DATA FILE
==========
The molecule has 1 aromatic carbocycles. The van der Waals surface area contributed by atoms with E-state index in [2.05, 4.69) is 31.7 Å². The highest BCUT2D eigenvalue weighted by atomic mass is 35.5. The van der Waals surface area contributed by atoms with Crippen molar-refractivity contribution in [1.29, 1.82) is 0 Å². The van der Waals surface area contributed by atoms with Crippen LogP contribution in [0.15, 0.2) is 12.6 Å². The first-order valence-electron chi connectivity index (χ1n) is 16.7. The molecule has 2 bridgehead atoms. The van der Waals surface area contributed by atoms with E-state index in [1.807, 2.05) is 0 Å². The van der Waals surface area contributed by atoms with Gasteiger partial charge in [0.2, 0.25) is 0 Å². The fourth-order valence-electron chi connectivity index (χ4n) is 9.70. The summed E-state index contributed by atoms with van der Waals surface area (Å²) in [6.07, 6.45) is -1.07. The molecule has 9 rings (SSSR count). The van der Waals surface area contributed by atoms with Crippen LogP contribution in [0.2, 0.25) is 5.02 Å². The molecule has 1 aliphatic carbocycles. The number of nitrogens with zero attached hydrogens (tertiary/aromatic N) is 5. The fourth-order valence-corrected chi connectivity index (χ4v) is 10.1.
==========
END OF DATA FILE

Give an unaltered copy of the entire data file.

The molecule has 1 aromatic carbocycles. The van der Waals surface area contributed by atoms with E-state index in [2.05, 4.69) is 31.7 Å². The highest BCUT2D eigenvalue weighted by atomic mass is 35.5. The van der Waals surface area contributed by atoms with Crippen molar-refractivity contribution in [1.29, 1.82) is 0 Å². The van der Waals surface area contributed by atoms with Crippen LogP contribution in [0.15, 0.2) is 12.6 Å². The first-order valence-electron chi connectivity index (χ1n) is 16.7. The molecule has 2 bridgehead atoms. The van der Waals surface area contributed by atoms with E-state index in [1.807, 2.05) is 0 Å². The van der Waals surface area contributed by atoms with Gasteiger partial charge in [0.2, 0.25) is 0 Å². The fourth-order valence-electron chi connectivity index (χ4n) is 9.70. The summed E-state index contributed by atoms with van der Waals surface area (Å²) in [6.07, 6.45) is -1.07. The molecule has 9 rings (SSSR count). The van der Waals surface area contributed by atoms with Crippen LogP contribution in [0.2, 0.25) is 5.02 Å². The molecule has 1 aliphatic carbocycles. The number of nitrogens with zero attached hydrogens (tertiary/aromatic N) is 5. The fourth-order valence-corrected chi connectivity index (χ4v) is 10.1.